How to Plan a Visual Campaign, from Content Creation to Engagement

Plan a visual campaign

Any marketer worth their salt knows that visual content is essential to the success of any marketing campaign. A stunning 91% of online consumers have watched the explainer video for a product or service, and social media engagement soars when you include infographics, photos, GIFs, and videos. But if you want to plan a visual campaign that will really reach and engage audiences, you’ll need to produce custom, quality content optimized for specific goals. Here’s how.

What Is a Visual Campaign?

Remember that old adage, “Content is king”? Well, text-driven marketing is now a thing of the past. Visual content is the new king, and that means that every marketing campaign should now be a visual campaign.

So what is a visual campaign, and how does it differ from the traditional marketing campaign? A visual communication campaign targets 1 or more common goals by strategically implementing and sharing visual content optimized for that goal or goals. A visual campaign is a series of branded media with a unified look and feel across assets.

Each piece of visual content should be able to stand on its own, and may have a more targeted or specific goal than the campaign as a whole. For instance, if a campaign aims to encourage people to buy a new product, one piece of content for that campaign may be a short video for Snapchat. While that video still aims to get people to buy the product, it’s more specifically targeted to engage the younger user base of Snapchat. (Read more about marketing to Generation Z.)

Visual campaigns may include graphic design, animation, interactivity, and more to aid in the delivery of the main message.

Determine Your Goal

Just as with any marketing campaign, if you want to plan a visual campaign that really reaches customers, it should have a clearly defined and measurable goal. What action should your audience take? What do you hope to achieve?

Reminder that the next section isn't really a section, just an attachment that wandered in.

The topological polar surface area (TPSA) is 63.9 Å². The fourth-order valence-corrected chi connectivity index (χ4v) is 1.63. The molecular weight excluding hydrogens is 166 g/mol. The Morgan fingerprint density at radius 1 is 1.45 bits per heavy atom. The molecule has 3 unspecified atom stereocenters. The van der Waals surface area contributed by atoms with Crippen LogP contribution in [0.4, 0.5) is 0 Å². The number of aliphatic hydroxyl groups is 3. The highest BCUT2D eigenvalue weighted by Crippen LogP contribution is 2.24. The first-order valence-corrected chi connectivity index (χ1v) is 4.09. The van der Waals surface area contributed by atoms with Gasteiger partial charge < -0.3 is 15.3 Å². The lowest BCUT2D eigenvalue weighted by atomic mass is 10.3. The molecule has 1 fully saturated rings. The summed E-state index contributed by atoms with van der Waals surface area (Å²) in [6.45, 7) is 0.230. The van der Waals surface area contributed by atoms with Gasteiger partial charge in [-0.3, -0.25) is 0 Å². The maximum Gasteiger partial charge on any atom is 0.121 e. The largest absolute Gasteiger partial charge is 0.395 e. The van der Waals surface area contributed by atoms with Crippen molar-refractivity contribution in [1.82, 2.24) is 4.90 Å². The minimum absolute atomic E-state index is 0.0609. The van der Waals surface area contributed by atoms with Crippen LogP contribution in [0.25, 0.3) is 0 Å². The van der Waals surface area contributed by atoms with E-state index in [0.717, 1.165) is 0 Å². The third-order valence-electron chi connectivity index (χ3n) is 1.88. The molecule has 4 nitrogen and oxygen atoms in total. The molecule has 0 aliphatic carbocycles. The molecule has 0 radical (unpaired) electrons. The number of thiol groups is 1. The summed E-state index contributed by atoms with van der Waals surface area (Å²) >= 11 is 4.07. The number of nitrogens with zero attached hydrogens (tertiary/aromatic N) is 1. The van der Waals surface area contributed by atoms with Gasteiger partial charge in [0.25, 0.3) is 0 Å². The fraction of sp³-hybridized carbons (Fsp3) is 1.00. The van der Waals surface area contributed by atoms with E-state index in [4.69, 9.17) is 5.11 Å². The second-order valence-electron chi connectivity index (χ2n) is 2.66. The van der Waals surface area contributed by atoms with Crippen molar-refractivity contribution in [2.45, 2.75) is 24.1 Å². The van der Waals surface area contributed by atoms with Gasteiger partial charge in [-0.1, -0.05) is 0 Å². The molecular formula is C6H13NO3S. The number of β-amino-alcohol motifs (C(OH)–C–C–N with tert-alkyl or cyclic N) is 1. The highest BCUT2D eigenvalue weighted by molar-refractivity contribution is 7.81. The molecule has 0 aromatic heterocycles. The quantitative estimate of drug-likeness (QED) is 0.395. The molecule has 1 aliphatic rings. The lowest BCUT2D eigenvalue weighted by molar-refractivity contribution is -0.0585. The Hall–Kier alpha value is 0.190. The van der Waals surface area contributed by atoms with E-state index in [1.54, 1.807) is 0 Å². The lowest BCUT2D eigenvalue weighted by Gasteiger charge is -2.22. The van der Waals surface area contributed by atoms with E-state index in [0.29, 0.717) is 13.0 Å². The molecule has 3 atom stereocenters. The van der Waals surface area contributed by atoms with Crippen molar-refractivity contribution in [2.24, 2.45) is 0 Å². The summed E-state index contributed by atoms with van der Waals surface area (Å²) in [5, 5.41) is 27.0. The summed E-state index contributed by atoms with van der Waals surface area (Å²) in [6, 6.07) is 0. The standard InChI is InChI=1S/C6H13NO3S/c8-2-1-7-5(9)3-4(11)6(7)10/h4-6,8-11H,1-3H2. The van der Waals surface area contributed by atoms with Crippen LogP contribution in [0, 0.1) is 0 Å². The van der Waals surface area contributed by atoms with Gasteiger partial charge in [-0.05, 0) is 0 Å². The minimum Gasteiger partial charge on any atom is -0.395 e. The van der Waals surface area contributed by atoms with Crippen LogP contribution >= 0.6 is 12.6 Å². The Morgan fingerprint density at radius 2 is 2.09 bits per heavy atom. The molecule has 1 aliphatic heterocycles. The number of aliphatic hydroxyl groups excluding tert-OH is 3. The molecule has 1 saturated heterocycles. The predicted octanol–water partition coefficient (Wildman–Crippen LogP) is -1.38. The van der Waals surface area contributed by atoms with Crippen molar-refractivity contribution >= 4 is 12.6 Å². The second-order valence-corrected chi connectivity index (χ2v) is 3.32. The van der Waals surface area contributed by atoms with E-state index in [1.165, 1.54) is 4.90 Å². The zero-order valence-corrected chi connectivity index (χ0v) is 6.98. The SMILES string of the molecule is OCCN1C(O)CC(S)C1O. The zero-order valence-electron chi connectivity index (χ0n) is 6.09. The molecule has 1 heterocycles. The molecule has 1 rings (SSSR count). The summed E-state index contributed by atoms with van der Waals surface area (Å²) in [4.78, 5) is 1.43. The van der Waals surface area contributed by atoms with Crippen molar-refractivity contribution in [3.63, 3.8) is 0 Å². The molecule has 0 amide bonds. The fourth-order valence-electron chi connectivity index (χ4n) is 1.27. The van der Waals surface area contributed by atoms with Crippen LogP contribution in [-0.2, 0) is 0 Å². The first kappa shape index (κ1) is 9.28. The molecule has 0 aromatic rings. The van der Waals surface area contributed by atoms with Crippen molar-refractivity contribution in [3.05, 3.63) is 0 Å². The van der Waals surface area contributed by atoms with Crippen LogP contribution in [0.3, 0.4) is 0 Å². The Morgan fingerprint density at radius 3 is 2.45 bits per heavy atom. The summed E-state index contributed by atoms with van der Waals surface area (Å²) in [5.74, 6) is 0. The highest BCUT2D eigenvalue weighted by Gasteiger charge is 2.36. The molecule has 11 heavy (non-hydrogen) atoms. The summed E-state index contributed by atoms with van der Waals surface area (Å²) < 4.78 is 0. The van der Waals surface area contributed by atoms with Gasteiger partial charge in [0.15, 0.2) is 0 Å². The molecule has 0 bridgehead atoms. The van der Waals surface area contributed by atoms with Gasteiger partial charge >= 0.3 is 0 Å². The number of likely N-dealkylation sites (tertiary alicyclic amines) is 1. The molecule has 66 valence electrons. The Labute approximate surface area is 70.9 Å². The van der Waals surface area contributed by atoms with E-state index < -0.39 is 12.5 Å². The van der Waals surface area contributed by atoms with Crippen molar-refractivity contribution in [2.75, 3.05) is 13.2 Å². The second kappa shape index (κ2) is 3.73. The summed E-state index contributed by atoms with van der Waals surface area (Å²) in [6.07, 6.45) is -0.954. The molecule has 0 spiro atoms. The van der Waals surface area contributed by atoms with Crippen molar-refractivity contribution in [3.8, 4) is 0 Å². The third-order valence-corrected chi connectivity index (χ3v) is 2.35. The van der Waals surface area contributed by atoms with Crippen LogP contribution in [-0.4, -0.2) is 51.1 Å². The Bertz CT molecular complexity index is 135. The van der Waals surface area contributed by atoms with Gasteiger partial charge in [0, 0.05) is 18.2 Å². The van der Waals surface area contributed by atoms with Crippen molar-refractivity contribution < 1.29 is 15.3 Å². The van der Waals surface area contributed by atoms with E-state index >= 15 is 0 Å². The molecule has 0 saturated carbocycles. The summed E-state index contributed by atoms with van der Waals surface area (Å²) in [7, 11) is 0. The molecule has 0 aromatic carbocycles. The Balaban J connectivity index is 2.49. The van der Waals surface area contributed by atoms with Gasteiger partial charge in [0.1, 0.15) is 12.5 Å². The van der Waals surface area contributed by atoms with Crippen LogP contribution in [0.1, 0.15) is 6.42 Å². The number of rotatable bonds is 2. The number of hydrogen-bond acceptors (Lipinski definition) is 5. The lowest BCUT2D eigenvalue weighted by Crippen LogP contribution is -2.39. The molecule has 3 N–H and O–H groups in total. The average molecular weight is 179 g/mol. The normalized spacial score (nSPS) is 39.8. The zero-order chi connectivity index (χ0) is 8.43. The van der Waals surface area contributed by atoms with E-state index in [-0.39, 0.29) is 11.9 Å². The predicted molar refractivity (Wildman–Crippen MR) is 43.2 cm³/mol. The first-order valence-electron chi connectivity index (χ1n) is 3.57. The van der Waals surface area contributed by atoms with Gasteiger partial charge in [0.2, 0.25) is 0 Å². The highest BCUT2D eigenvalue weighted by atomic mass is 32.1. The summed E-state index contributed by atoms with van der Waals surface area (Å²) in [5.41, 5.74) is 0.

Setting a clear goal is vital because it will determine everything about how you orchestrate your campaign, from the types of content you choose to the design style and tone of that content — and where you share it.

For instance, if you’re trying to get an audience aged 50+ to buy your product, that’s a strong, specific, and measurable goal. You’ll want to produce the types of content this audience likes to engage with, and share it on the platforms they prefer. For instance, older audiences prefer more traditional 30-second spots while shorter is better for younger generations. So you’ll probably want to produce a 30-second-long video and share it on Facebook. A 6-second Snapchat spot would be pretty useless in this context — so having a clearly defined goal here will save you time and money.

Know Your Audience

Knowing your goal also means clearly outlining your target audience. You need to know how, where, and with what types of content they like to engage. This isn’t just about knowing what platforms to use when you’re sharing your visual content. It can also help you in making key design decisions.

If you’re working on a B2B campaign, for instance, you may choose a realistic illustration style and data-driven content, in addition to opting for a more serious, straight-talking tone. For a B2C campaign, you may have more leeway to play with fun, cartoony illustrations and lean more heavily on storytelling than data. All of this, of course, will be determined by the specifics of your audience and your goal, but you get the picture.